Overview: A farmer tries to conceal a crime from the local townsfolk and his nephew. FilmBuff; 2015; Not Rated; 113 Minutes.
Hell Fire: Uncle John opens with a sermon. A preacher speaks about the existence of hellfire:
“Hell is real. It does exist. HELL FIRE, simply spoken, and praise be to God for it, and if you don’t want to think about that, you need to be ready. We are all going to die, every one of us, could be in eighty years, could right outside those doors. It does not matter we all stand before Him for our judgment. You need to think about where you are going to wake up. Are you ready?”
The words echo over scenes of rural vistas, farms, and the conclusion of a murder. It is a bold, tone setting introduction to the film. The audience is witness to the end result of the title character John’s (John Ashton) crime; a crime that, for now, has no context. The voice-over seems to be speaking directly to John, preaching to him about the reality that he may soon be facing.
The Setting: Uncle John is primarily set in rural Wisconsin. Director Steven Piet and cinematographer Mike Bove do well in capturing the atmosphere and essence of small-town life. Corn fields and cow pastures stretch for miles, John and his buddies eat at the local diner every morning, and he even drives an old model pickup truck that is synonymous with farm work (the only thing missing is the phrase “farm use” spray painted on the side). The secondary setting is Chicago where the other lead Ben (Alex Moffat) lives and works. When this setting is first introduced it seems like a completely different movie. No context is provided as to who Ben is or why we are now following him at work and through the city. It is a jarring change to go back and forth from the rural to urban settings. At first, it’s not entirely clear that Piet will be able to adequately explain the dual settings and their connection, but the end result is acceptable. The slight error in this approach is that the change feels so uncomfortable at first that no matter how they are connected later, it would not be without faults.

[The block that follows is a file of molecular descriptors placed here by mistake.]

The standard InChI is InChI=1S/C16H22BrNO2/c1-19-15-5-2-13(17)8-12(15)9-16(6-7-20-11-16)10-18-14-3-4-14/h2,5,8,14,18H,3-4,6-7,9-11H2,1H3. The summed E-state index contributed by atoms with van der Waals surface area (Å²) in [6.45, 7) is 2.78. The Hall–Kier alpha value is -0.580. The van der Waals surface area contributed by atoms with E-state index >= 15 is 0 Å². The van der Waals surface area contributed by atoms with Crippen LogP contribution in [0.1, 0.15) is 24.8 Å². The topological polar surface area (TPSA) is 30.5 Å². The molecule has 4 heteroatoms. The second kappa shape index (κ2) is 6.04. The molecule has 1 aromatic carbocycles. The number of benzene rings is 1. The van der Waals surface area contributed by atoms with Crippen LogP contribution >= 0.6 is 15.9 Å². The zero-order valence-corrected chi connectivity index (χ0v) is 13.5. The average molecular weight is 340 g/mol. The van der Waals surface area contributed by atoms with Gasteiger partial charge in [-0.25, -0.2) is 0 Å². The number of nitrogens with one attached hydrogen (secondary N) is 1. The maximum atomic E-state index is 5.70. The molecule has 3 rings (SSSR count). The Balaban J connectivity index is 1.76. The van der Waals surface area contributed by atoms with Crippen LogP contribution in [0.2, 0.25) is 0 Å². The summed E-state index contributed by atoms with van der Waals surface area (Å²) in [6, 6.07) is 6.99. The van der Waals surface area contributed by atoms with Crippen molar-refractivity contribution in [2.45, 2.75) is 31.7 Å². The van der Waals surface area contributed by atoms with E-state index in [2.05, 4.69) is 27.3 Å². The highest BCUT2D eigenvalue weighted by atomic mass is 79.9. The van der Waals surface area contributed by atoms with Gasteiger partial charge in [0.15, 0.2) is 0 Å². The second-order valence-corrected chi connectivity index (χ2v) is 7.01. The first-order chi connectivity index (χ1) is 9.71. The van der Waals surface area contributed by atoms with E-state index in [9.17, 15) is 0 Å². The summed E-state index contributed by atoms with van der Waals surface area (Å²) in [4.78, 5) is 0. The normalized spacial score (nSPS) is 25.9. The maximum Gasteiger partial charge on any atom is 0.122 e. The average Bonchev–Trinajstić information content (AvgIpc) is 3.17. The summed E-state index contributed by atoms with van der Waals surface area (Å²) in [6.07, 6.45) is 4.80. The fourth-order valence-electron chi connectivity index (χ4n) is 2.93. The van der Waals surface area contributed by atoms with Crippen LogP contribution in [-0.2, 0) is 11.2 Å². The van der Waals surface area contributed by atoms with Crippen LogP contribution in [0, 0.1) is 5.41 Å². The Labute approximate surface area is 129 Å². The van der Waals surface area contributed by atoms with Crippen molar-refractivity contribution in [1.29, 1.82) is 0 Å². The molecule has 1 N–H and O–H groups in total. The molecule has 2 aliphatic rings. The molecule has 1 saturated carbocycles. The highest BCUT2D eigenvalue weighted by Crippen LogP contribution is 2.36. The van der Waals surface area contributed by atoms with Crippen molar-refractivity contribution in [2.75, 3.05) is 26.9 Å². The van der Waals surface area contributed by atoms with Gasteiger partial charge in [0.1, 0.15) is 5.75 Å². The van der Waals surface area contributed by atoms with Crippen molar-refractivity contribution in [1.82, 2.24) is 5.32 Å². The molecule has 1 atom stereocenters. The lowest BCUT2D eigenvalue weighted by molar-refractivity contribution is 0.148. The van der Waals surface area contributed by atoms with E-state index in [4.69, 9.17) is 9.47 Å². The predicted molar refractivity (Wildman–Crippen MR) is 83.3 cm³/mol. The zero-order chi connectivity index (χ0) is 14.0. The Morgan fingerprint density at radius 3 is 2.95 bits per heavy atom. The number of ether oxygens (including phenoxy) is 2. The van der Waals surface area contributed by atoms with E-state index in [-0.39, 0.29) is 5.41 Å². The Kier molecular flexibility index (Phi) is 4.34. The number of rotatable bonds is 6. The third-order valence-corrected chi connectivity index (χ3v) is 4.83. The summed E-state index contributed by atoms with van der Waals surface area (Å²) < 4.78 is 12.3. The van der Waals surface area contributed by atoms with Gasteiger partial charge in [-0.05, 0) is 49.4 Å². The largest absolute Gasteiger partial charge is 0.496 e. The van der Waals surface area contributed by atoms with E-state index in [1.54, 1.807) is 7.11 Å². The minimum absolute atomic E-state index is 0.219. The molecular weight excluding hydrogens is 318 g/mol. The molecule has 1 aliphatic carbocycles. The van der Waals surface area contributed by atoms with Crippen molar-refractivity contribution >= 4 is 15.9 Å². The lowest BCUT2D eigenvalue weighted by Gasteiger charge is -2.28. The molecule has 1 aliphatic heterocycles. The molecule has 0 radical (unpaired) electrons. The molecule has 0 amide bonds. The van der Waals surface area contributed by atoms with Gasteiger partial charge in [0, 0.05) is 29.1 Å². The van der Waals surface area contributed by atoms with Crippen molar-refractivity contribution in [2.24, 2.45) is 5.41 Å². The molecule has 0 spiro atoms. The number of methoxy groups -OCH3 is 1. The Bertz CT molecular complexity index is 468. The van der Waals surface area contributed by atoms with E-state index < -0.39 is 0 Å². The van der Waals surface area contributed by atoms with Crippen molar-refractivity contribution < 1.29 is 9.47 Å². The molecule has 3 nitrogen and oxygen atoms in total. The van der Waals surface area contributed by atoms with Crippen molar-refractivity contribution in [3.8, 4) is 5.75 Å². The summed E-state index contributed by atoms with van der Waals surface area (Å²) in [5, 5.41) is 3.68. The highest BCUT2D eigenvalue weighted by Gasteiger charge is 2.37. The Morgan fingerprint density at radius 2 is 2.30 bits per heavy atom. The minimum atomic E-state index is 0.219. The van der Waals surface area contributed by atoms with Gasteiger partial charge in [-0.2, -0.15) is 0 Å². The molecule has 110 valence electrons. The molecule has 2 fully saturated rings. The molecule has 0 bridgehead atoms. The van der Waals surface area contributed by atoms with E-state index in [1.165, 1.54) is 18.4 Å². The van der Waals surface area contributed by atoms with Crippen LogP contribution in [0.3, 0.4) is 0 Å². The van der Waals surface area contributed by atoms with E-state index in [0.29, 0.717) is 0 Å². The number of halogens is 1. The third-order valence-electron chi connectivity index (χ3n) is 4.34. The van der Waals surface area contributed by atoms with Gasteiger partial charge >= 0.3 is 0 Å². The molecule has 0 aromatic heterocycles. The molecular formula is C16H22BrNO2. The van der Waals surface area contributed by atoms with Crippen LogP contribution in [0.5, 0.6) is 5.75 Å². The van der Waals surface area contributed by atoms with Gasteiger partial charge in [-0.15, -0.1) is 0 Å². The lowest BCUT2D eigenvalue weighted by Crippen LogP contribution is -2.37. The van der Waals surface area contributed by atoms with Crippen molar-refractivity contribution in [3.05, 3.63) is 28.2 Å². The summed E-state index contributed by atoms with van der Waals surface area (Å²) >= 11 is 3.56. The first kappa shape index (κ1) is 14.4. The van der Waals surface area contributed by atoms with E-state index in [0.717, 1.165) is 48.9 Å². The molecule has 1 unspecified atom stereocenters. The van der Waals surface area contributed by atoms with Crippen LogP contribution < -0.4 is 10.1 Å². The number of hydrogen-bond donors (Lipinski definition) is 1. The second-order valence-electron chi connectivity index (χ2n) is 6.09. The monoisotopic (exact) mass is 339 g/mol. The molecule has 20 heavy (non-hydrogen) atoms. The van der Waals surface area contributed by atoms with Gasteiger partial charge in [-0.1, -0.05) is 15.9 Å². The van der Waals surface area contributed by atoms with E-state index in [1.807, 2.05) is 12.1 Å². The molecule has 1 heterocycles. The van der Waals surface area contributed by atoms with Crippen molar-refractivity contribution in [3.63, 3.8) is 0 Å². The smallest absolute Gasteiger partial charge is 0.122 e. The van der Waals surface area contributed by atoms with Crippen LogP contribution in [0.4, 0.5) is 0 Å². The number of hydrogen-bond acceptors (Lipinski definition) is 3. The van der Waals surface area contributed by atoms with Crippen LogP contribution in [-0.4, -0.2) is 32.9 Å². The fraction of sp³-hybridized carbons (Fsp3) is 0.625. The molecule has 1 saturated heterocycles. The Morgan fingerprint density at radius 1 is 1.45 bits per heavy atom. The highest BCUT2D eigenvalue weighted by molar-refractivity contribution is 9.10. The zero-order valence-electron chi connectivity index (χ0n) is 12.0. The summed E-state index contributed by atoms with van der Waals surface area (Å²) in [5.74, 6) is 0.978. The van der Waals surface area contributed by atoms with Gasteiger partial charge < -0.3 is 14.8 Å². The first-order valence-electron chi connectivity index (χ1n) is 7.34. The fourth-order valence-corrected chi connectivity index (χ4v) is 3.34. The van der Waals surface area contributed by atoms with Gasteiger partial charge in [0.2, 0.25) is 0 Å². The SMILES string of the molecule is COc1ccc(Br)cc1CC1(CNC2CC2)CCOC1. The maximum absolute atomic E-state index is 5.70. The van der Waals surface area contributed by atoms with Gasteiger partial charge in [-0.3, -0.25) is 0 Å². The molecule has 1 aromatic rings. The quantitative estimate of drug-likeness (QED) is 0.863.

The Rule of Thirds: The rule of thirds is a basic principle of cinematography, and therefore usually not worth mentioning specifically with every movie. However, Bove applies this concept so well in two scenes that I would be remiss if I didn’t discuss it. John and Ben are the two main characters, and each of their introductory scenes applies the rule to mirror each other. John walks into frame, away from the camera, towards a lake which is the subject of the frame. A small inlet juts out into the middle. This serves as the center, with the two other thirds occupied by water on each side of the inlet. John walks out onto this inlet, following a man that is struggling for life after John has bludgeoned him with an oar. Ben is introduced as he is sitting in a waiting room. He sits in the left frame with two chairs, the center frame has two empty chairs, and the right frame is a blank wall with no chairs; from left to right each frame reduces in occupancy until there is nothing. These two scenes not only serve to introduce the viewer to the two leads, but it also provides a subtle symmetry and relation, leading to their eventual intersection in the film. This is simple technique and yet it yields such a fascinating result.
Overall: Uncle John is a subdued and effective thriller laced with tension. It features skilled cinematography and an accurate depiction of the spirit of small-town life. The film guards its secrets quietly and gently peels back the layers as it progresses. While at times it does feel disjointed because of the opposing settings, it ultimately wraps everything together by its conclusion.